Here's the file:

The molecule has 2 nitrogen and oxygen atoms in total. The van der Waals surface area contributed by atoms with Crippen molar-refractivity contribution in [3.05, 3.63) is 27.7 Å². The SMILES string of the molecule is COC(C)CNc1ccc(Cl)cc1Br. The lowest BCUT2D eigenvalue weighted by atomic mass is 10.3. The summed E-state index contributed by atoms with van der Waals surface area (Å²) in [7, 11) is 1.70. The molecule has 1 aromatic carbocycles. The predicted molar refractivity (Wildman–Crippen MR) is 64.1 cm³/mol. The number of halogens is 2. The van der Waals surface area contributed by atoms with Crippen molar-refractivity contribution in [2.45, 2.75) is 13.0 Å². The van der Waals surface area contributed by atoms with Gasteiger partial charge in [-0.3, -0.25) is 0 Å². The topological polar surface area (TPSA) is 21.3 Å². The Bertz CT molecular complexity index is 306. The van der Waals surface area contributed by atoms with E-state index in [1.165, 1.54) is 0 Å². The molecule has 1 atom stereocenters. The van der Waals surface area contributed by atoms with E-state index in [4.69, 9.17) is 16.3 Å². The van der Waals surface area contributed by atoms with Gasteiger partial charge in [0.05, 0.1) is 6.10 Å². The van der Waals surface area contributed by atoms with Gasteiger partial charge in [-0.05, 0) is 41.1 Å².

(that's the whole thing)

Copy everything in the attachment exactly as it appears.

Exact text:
The molecule has 2 nitrogen and oxygen atoms in total. The van der Waals surface area contributed by atoms with Crippen molar-refractivity contribution in [3.05, 3.63) is 27.7 Å². The SMILES string of the molecule is COC(C)CNc1ccc(Cl)cc1Br. The lowest BCUT2D eigenvalue weighted by atomic mass is 10.3. The summed E-state index contributed by atoms with van der Waals surface area (Å²) in [7, 11) is 1.70. The molecule has 1 aromatic carbocycles. The predicted molar refractivity (Wildman–Crippen MR) is 64.1 cm³/mol. The number of halogens is 2. The van der Waals surface area contributed by atoms with Crippen molar-refractivity contribution in [2.45, 2.75) is 13.0 Å². The van der Waals surface area contributed by atoms with Gasteiger partial charge in [-0.3, -0.25) is 0 Å². The topological polar surface area (TPSA) is 21.3 Å². The Bertz CT molecular complexity index is 306. The van der Waals surface area contributed by atoms with E-state index in [1.165, 1.54) is 0 Å². The molecule has 1 atom stereocenters. The van der Waals surface area contributed by atoms with E-state index in [4.69, 9.17) is 16.3 Å². The van der Waals surface area contributed by atoms with Gasteiger partial charge in [0.05, 0.1) is 6.10 Å². The van der Waals surface area contributed by atoms with Gasteiger partial charge in [-0.05, 0) is 41.1 Å².